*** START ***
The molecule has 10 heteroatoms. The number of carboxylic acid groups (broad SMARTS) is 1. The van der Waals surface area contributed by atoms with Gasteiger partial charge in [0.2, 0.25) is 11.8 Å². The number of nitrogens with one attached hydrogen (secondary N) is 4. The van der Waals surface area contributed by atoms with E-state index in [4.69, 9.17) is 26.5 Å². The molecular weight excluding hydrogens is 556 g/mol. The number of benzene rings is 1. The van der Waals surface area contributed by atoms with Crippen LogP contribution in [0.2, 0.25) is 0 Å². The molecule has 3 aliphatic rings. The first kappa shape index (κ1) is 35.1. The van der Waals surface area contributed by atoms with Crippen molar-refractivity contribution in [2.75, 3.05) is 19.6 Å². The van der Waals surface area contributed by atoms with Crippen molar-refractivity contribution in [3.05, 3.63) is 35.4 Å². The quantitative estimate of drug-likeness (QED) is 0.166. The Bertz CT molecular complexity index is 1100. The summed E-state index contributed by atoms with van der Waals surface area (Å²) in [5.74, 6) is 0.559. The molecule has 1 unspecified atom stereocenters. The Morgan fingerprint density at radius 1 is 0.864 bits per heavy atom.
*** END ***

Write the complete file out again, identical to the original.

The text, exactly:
The molecule has 10 heteroatoms. The number of carboxylic acid groups (broad SMARTS) is 1. The van der Waals surface area contributed by atoms with Gasteiger partial charge in [0.2, 0.25) is 11.8 Å². The number of nitrogens with one attached hydrogen (secondary N) is 4. The van der Waals surface area contributed by atoms with E-state index in [4.69, 9.17) is 26.5 Å². The molecular weight excluding hydrogens is 556 g/mol. The number of benzene rings is 1. The van der Waals surface area contributed by atoms with Crippen LogP contribution in [0.2, 0.25) is 0 Å². The molecule has 3 aliphatic rings. The first kappa shape index (κ1) is 35.1. The van der Waals surface area contributed by atoms with Crippen molar-refractivity contribution in [2.75, 3.05) is 19.6 Å². The van der Waals surface area contributed by atoms with Crippen molar-refractivity contribution in [3.05, 3.63) is 35.4 Å². The quantitative estimate of drug-likeness (QED) is 0.166. The Bertz CT molecular complexity index is 1100. The summed E-state index contributed by atoms with van der Waals surface area (Å²) in [5.74, 6) is 0.559. The molecule has 1 unspecified atom stereocenters. The Morgan fingerprint density at radius 1 is 0.864 bits per heavy atom.